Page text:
Networking

How to create network diagrams with this free Chrome app

If you're looking for an easy to use network diagramming tool, and you're not concerned with all the bells and whistles, Gliffy Diagrams might be the right tool for the job.

gliffyhero.jpg
Image: Jack Wallen

When you need a quick network diagram on the fly and you're not at your desktop (the one that runs your primary diagramming tool), the last thing you want to do is snatch up a napkin and do your "best" sketching. Fear not — as long as you have access to Chrome, you can use a handy app called Gliffy Diagrams. This program will run as an app in any version of Chrome, whether it's on Linux, Windows, Mac, or Chrome OS.

With Gliffy Diagrams, you'll find shapes to create diagrams for the following and more:

  • Flowcharts
  • Org charts
  • UML
  • ERD
  • Network diagrams
  • UI

Gliffy Diagrams can open the following file formats:

  • .vdx and .vsdx (Visio)
  • .gliffy
  • .gon
  • .gxml

Gliffy Diagrams offers an easy drag-and-drop interface, and it even works offline. Diagrams can be saved locally or exported as either .jpg or .png images. Best of all, Gliffy has next to no learning curve.

Installing Gliffy Diagrams

  1. Open Chrome.
  2. Point the browser to the Gliffy Diagrams Chrome Store page.
  3. Click ADD TO CHROME.
  4. Click Add App, when prompted.
  5. Allow the installation to complete.

From within the Chrome Apps tab (or the Chrome OS menu), you should see the launcher for Gliffy Diagrams. Click the launcher and then register the app (it's fre,e and you can opt out of receiving email from the developer). At this point the Gliffy Diagrams main window will open, and you're ready to go.

Using Gliffy Diagrams

The first thing to do is select Network from the shapes listing (left navigation). Now you can select the type of network you need (Home Network, Business Network, Rack Elements) from the drop-down (Figure A).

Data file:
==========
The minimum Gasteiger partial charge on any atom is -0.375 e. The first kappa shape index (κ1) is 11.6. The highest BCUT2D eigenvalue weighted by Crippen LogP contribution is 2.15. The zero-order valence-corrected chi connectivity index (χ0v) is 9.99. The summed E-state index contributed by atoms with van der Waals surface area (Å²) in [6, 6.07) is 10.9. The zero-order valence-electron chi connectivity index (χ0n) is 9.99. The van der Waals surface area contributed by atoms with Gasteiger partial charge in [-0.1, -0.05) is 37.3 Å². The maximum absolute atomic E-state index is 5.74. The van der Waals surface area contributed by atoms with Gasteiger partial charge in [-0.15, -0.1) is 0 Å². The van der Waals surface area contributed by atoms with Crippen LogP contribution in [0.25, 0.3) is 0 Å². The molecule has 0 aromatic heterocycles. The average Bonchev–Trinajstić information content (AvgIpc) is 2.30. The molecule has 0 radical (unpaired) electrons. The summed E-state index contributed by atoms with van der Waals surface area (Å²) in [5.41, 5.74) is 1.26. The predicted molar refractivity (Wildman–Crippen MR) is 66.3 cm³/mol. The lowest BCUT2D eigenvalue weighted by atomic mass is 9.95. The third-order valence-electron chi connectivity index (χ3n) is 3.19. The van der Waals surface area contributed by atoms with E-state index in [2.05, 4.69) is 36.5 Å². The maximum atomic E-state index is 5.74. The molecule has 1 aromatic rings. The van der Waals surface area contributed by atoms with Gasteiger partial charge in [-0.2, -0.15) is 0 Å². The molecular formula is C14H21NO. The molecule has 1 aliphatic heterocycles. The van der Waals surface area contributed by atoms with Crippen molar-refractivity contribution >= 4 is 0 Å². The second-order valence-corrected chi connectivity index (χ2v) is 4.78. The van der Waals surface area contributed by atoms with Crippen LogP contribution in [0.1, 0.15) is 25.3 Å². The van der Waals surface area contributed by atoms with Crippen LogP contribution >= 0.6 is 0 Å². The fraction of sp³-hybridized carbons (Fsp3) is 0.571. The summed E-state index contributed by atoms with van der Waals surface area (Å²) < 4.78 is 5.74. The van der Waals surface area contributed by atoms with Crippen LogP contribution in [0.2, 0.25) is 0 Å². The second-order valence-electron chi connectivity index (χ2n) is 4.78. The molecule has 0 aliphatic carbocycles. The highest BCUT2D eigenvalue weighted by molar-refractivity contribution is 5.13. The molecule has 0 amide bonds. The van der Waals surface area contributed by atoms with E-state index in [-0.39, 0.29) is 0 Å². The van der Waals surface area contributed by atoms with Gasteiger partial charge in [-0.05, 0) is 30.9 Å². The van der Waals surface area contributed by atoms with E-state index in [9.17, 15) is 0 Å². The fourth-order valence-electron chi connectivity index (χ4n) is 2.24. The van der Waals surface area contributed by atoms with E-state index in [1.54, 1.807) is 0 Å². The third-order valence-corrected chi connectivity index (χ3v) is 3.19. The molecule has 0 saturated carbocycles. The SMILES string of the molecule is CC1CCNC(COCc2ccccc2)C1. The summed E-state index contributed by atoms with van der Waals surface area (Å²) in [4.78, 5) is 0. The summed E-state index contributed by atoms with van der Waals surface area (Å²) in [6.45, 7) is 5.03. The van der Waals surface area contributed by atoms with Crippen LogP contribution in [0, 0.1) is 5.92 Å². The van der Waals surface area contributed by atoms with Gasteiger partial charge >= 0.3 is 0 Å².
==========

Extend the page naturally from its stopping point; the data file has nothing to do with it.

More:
Figure A

Figure A
Image: Jack Wallen

Select your network type from the Network drop-down.

Start dragging your shapes into the main diagram area. Once a shape is in the diagram, you can click on it and then give it a label (click on the A - Figure B), or manually edit the shape by clicking on the square.

Figure B

Figure B
Image: Jack Wallen

Editing a shape within a diagram.

Text can be formatted for each shape, and you can add simple text to the diagram (for when a shape label isn't enough) using the text tool in the toolbar. Shapes can easily be grouped by clicking the first shape, holding down [Ctrl], and then clicking the remaining shapes to add to the group. If you decide you don't want shapes to be grouped, you can select the group and either click the Ungroup button or click the key combination [Ctrl]+[U]. After you complete your diagram, go to File | Save to save it locally, or you can save it as an image file.

There is one caveat to saving as either a diagram or an image file: When you click to save, you must give the file name the appropriate extension (either .gliffy for a diagram or .jpg or .png for an image); otherwise, the file will save without an extension. You can go back and rename the saved file with an extension, but it's more efficient to do so during the saving process.

Note: .gliffy is not a file extension your computer will recognize. To open a Gliffy diagram, you must do so from within the Gliffy Diagrams app (as opposed to double-clicking on a .gliffy file).

Linking Gliffy to Google Drive

Near the top right corner of Gliffy (directly to the right of the filename), click the Google Drive icon and then click Link To Google Drive. You will be prompted to install Gliffy's Google Drive integration — this is a trial account. Once the trial expires, you'll have to subscribe to Gliffy Online; there are three types of accounts.

  • Free: Limited to five diagrams and 2 MB of storage
  • Standard: $4.95 USD/month and limited to 200 diagrams and 200 MB of storage
  • Business: $9.95 USD/month and unlimited diagrams and unlimited space

Both the Standard and Business accounts offer other features, including Visio import. Check out the price/feature matrix to find out more.

Turn to Gliffy when you're in a bind

Gliffy Diagrams won't replace Visio as your go-to diagram editor, but when you need a network diagram tool that's fast and easy and you don't have a machine with Visio on hand or a spare Visio license available, Gliffy can save you in a pinch. Or, if you simply don't need all the bells and whistles that come with Visio, Gliffy Diagrams is a standout solution.

Give Gliffy Diagrams a try, and see if it'll do the trick.

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About

Jack Wallen is an award-winning writer for TechRepublic and Linux.com. He’s an avid promoter of open source and the voice of The Android Expert. For more news about Jack Wallen, visit his website getjackd.net.

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